We then asynchronously connect to the SMTP server. The ConnectAsync method can take just the uri of the SMTP server or as I’ve done here be overloaded with a port and SSL option. For my case when testing with our local test SMTP server no SSL was required so I specified this explicitly to make it work.

Finally we can send the message asynchronously and then close the connection. At this point the email should have been fired off via the SMTP server.

Sending email via a SMTP pickup folder

As I mentioned earlier I also had a requirement to drop a message into a SMTP pickup folder running on the web server rather than sending it directly through the SMTP server connection. There may well be a better way to do this (I got it working in my test so didn’t dig any deeper) but what I ended up doing was as follows:

public async Task SendEmailAsync(string email, string subject, string message)
{
	var emailMessage = new MimeMessage();

	emailMessage.From.Add(new MailboxAddress("Joe Bloggs", "jbloggs@example.com"));
	emailMessage.To.Add(new MailboxAddress("", email));
	emailMessage.Subject = subject;
	emailMessage.Body = new TextPart("plain") { Text = message };

	using (StreamWriter data = System.IO.File.CreateText("c:\\smtppickup\\email.txt"))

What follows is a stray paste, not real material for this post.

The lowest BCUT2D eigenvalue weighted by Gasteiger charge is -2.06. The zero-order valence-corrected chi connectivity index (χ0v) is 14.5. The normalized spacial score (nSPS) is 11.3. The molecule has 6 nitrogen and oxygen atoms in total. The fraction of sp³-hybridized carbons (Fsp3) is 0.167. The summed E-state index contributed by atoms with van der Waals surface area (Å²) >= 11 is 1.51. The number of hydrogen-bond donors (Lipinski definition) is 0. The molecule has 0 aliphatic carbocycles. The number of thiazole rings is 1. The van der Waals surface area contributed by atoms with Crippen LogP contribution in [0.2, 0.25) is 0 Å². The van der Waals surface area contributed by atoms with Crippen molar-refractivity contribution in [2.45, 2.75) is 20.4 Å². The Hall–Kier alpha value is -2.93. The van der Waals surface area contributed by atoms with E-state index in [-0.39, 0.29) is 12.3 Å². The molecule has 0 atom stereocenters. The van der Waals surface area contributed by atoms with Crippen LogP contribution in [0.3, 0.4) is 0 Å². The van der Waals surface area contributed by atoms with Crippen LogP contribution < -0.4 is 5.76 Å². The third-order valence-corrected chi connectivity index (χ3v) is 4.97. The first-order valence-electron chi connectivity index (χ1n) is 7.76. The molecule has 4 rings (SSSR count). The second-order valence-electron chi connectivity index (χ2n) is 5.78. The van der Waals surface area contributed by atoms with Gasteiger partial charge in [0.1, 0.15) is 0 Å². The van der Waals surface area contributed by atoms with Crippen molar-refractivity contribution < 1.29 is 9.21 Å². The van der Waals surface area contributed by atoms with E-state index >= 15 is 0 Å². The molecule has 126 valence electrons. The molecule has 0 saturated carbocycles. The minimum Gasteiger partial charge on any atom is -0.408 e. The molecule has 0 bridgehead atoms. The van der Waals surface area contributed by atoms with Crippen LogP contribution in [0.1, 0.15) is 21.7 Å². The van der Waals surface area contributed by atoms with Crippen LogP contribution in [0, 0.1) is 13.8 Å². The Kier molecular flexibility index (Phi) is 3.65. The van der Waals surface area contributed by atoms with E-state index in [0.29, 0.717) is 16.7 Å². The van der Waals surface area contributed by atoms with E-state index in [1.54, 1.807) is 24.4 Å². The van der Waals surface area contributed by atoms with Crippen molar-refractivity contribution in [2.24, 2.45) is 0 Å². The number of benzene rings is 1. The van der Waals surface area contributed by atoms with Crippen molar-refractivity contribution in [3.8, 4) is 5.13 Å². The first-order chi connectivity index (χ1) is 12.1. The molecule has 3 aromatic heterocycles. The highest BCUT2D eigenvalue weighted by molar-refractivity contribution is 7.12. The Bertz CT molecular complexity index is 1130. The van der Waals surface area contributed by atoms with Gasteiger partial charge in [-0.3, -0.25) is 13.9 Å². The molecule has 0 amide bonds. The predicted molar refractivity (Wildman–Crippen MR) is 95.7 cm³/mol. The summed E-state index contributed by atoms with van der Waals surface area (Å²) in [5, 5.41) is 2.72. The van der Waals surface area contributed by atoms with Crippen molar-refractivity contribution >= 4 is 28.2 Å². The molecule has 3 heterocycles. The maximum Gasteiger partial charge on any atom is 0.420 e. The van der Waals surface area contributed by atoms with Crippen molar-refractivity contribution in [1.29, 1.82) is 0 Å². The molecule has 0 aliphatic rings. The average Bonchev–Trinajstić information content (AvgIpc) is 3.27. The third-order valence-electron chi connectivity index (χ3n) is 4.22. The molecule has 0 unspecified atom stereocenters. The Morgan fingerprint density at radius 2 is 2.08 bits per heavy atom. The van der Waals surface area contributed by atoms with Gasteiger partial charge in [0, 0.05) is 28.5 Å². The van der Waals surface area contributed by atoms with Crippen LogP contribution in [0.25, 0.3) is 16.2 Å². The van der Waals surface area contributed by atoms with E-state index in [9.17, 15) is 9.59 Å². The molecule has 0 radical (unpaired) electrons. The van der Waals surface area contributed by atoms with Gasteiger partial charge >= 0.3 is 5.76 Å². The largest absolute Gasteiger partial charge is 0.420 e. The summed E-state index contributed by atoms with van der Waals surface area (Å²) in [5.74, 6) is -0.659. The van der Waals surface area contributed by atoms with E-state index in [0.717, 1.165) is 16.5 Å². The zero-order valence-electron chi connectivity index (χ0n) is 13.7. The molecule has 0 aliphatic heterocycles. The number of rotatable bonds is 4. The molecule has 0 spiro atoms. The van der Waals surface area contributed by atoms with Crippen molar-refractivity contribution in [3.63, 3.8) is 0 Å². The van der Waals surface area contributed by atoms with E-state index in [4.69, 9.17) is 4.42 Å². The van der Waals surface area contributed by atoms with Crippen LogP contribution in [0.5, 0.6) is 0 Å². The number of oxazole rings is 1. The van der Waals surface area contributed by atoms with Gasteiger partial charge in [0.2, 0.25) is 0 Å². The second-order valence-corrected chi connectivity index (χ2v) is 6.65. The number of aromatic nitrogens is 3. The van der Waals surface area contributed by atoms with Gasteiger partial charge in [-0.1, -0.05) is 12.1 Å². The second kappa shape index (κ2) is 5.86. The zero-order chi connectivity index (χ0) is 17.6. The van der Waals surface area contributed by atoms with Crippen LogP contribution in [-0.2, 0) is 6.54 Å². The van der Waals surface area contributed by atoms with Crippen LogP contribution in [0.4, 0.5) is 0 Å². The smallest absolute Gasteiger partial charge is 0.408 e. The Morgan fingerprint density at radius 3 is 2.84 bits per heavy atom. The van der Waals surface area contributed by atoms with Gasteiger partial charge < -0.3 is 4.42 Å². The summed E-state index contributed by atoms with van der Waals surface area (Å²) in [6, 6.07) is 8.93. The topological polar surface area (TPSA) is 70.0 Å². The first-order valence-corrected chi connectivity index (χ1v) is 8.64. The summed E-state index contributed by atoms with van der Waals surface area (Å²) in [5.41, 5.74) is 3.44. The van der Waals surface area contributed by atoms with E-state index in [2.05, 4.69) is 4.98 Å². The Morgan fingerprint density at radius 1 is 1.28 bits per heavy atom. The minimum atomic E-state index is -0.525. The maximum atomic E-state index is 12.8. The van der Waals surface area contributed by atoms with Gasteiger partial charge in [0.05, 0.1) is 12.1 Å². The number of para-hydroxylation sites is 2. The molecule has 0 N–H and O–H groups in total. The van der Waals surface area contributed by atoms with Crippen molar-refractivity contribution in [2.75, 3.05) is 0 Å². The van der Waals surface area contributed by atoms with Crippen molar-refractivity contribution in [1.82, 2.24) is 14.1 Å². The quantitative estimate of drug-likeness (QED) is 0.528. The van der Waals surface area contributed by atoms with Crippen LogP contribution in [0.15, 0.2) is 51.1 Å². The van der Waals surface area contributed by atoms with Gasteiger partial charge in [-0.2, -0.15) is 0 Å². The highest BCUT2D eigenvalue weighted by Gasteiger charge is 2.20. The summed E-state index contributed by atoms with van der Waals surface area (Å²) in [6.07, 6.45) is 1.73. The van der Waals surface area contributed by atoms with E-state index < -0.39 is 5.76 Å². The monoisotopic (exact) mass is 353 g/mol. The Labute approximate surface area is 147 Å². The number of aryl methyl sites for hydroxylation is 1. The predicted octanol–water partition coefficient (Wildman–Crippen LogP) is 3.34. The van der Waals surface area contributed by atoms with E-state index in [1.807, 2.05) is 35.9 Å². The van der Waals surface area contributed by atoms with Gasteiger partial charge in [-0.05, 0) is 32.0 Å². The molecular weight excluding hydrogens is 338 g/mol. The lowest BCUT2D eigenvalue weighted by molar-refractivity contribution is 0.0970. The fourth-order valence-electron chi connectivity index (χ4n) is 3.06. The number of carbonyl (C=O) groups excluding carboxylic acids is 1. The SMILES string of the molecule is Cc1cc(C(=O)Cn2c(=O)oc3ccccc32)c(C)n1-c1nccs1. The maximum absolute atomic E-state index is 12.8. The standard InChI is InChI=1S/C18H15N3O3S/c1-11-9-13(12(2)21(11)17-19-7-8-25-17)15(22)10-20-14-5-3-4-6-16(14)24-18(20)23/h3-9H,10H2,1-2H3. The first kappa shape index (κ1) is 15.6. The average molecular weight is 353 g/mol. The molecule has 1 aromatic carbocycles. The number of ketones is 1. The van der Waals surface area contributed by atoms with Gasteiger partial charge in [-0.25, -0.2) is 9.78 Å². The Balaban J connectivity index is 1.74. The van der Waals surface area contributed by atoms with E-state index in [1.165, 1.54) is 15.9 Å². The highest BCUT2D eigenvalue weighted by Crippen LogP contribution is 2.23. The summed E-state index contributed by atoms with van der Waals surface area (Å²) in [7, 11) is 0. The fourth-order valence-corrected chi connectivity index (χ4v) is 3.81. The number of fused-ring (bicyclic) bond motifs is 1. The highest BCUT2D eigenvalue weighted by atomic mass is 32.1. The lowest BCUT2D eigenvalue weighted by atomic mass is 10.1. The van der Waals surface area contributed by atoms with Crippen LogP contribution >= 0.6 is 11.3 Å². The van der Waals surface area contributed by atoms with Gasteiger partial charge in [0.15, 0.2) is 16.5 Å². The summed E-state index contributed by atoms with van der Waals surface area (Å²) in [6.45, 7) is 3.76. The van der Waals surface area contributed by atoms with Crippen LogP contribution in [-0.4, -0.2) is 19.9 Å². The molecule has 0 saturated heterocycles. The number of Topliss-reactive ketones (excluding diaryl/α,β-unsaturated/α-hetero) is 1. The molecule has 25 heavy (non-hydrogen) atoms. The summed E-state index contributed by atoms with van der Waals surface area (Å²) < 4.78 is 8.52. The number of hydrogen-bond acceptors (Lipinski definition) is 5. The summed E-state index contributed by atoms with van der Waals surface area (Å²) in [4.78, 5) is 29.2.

{
		emailMessage.WriteTo(data.BaseStream);
	}
}

The only real difference from my earlier code was the removal of the use of SmtpClient. Instead, after generating my email message object I create a steamwriter which creates a text file on a local directory. I then used the MimeMessage.WriteTo method passing in the base stream so that the RFC822 email message file is created in my pickup directory. This is picked up and sent via the smtp system.

Summing Up

MailKit seems like a great library and it’s solved my immediate requirements. There are indications that the Microsoft team will be working on porting their own SmtpClient to support ASP.NET Core at some stage but it’s great that the community have solved the problem for those adopting / testing .NET Core now.

12 thoughts on “How to Send Emails in ASP.NET Core 1.0